(ii)          the non-member spouse has not served a waiver notice on the trustee, under section 90MZA, in respect of the payment split (paragraph  90MV(1)(b)).  Under section 90MZA, a non-member spouse will be able to waive his or her entitlements to future payments made pursuant to a payment split.  It is envisaged that the non-member spouse would agree to a waiver in consideration for payment of an amount of money from the trustee.

142.        Subsection 90MV(2) of new Part VIIIB will provide that the termination of the operation of a payment split has effect for splittable payments that become payable after the date specified in the order.  This will mean, in effect, that the termination of a payment split is not retrospective and that any payments made pursuant to the payment split before the termination of the payment split are not affected.

Section 90MW - Deductions from splittable payment before calculating payment split

143.        It may be that a superannuation interest has attracted deductions in respect of it, for example the deductions pursuant to the superannuation surcharge legislation that are payable by the superannuation plan  The trustee will be able to make these deductions before having to make any payments pursuant to the payment split.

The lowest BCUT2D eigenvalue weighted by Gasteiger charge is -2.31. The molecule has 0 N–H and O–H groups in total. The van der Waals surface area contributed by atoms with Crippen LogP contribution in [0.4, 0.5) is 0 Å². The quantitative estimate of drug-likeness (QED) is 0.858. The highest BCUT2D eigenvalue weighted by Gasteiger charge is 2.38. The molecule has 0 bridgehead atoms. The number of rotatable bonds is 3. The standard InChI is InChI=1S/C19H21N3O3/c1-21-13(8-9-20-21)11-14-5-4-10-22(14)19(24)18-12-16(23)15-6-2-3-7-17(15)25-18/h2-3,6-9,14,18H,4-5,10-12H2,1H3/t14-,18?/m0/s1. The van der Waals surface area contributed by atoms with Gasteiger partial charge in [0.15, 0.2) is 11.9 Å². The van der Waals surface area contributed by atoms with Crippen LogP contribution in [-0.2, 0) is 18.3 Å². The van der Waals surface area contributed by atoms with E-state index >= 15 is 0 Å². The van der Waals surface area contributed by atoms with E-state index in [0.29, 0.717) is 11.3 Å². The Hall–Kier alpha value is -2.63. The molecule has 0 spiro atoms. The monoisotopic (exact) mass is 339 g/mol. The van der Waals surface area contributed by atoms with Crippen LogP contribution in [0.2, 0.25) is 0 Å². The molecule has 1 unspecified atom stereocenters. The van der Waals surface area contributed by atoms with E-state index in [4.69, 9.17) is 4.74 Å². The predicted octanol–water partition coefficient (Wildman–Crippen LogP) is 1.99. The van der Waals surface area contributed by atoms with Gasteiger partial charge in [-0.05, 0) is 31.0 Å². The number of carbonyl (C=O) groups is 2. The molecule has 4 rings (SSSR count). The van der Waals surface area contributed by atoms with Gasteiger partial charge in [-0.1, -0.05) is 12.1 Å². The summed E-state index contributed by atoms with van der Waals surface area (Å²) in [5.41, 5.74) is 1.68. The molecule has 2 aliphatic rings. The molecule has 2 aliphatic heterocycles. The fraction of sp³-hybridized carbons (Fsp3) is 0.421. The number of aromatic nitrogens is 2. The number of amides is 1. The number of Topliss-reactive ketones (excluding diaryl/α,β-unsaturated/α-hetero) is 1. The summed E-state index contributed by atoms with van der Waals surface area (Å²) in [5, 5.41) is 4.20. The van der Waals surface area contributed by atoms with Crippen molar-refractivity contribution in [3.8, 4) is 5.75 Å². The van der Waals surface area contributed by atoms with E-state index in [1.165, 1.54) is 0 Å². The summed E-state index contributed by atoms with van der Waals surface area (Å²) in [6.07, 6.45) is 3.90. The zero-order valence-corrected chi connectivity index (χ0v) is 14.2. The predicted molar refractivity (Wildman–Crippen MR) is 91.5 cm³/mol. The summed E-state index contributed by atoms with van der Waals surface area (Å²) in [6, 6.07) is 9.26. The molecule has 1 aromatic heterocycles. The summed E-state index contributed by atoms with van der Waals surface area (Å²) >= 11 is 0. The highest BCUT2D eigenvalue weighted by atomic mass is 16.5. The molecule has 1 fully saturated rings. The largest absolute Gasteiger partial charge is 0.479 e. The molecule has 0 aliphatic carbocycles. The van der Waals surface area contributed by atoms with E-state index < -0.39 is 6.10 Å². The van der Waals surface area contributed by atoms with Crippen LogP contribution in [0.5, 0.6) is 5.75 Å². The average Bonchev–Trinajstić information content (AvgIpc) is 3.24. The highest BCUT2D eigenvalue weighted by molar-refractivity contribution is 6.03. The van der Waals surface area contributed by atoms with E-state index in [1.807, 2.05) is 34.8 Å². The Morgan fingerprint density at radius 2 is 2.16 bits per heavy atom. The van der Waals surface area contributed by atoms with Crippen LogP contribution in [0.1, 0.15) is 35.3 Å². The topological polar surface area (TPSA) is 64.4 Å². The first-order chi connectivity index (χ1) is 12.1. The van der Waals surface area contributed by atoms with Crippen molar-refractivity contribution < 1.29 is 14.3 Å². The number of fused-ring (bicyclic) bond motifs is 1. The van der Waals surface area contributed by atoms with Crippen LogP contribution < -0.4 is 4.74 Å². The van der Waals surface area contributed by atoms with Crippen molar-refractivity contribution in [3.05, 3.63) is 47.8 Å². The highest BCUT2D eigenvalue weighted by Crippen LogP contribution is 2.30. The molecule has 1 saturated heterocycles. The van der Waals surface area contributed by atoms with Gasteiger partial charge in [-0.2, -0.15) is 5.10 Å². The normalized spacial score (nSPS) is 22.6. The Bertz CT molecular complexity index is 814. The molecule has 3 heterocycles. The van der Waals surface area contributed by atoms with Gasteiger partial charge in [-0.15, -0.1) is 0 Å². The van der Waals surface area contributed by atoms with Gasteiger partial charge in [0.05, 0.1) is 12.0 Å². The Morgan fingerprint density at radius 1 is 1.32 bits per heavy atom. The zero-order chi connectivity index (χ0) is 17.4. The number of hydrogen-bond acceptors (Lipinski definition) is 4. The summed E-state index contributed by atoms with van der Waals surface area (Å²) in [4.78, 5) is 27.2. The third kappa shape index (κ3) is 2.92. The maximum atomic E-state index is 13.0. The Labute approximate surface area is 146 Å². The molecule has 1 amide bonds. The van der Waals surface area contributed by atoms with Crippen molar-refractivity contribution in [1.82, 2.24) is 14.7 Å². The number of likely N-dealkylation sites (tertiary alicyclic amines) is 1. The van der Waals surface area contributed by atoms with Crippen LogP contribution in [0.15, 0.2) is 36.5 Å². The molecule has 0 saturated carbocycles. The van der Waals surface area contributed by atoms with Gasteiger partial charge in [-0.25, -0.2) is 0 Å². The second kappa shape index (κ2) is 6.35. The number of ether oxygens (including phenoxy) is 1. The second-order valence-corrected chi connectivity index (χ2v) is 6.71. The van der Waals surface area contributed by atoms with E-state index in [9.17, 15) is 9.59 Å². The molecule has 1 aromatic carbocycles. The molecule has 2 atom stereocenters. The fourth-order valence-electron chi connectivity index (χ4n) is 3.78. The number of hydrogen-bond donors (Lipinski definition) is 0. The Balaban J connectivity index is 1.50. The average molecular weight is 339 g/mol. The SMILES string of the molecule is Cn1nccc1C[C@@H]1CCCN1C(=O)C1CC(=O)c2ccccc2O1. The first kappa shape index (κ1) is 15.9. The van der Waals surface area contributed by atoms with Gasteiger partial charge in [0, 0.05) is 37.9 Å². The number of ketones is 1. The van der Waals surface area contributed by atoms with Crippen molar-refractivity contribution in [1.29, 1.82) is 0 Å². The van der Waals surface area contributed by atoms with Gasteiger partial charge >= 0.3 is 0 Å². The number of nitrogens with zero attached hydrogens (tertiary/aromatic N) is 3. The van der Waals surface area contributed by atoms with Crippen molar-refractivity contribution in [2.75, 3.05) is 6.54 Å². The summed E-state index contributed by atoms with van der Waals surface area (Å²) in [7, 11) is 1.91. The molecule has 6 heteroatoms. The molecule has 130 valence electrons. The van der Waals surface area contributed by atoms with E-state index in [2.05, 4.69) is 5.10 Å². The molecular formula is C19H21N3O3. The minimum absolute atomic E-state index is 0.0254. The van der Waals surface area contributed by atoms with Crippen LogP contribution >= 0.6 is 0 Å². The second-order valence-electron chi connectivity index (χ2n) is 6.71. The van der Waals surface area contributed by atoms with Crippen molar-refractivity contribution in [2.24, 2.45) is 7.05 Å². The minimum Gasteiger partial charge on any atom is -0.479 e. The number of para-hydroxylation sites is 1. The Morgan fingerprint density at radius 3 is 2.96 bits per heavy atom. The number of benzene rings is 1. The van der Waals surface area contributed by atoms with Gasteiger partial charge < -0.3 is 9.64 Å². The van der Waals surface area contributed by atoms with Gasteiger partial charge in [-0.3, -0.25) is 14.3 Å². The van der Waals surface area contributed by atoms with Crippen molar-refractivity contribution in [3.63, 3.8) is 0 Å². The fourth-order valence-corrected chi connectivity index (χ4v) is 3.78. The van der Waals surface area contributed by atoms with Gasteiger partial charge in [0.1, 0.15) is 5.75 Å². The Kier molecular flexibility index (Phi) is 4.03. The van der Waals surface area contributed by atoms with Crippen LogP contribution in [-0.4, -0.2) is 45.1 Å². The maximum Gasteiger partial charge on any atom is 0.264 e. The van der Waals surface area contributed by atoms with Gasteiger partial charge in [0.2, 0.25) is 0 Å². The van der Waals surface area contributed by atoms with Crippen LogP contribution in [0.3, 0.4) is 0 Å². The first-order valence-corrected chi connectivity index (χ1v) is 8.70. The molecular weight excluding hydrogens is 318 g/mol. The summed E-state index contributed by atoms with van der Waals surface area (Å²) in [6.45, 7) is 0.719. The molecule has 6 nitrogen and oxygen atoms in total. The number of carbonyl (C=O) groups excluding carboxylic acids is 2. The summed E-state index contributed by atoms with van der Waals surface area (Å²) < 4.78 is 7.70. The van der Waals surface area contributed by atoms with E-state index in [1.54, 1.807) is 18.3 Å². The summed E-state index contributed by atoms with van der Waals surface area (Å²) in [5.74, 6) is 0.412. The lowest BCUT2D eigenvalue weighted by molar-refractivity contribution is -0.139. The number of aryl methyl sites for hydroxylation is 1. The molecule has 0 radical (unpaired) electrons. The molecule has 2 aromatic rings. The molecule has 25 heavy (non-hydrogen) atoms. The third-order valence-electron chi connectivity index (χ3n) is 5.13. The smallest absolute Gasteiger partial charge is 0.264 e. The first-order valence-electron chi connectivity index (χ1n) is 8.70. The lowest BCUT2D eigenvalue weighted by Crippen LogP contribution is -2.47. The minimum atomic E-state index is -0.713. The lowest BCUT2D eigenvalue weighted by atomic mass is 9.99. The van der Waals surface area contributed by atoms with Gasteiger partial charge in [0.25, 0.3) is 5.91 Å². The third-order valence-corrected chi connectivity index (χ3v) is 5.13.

144.        Section 90MW of new Part VIIIB will provide that any deductions that the trustee is entitled to make from a splittable payment are to be deducted from the splittable payments before calculating the payment split, and specifically before applying section 90MX of new Part VIIIB.

Section 90MX - Multiple payment splits applying to same splittable payment

145.        There may be circumstances in which the member marries a number of times.  In such circumstances, there is likely to be more than one payment split operating on the same superannuation interest.  Subsection 90MX(1) of new Part VIIIB will provide that section 90MX will apply if 2 or more payment splits apply to the same splittable payment.

146.        Subsection 90MX(2) of new Part VIIIB will provide that the various payment splits, in the event of a sequence of marriages, will be calculated in order of their operative times.  The intention of this provision is that previous non-member spouse(s) are not disadvantaged by the subsequent marriage(s) of the member spouse.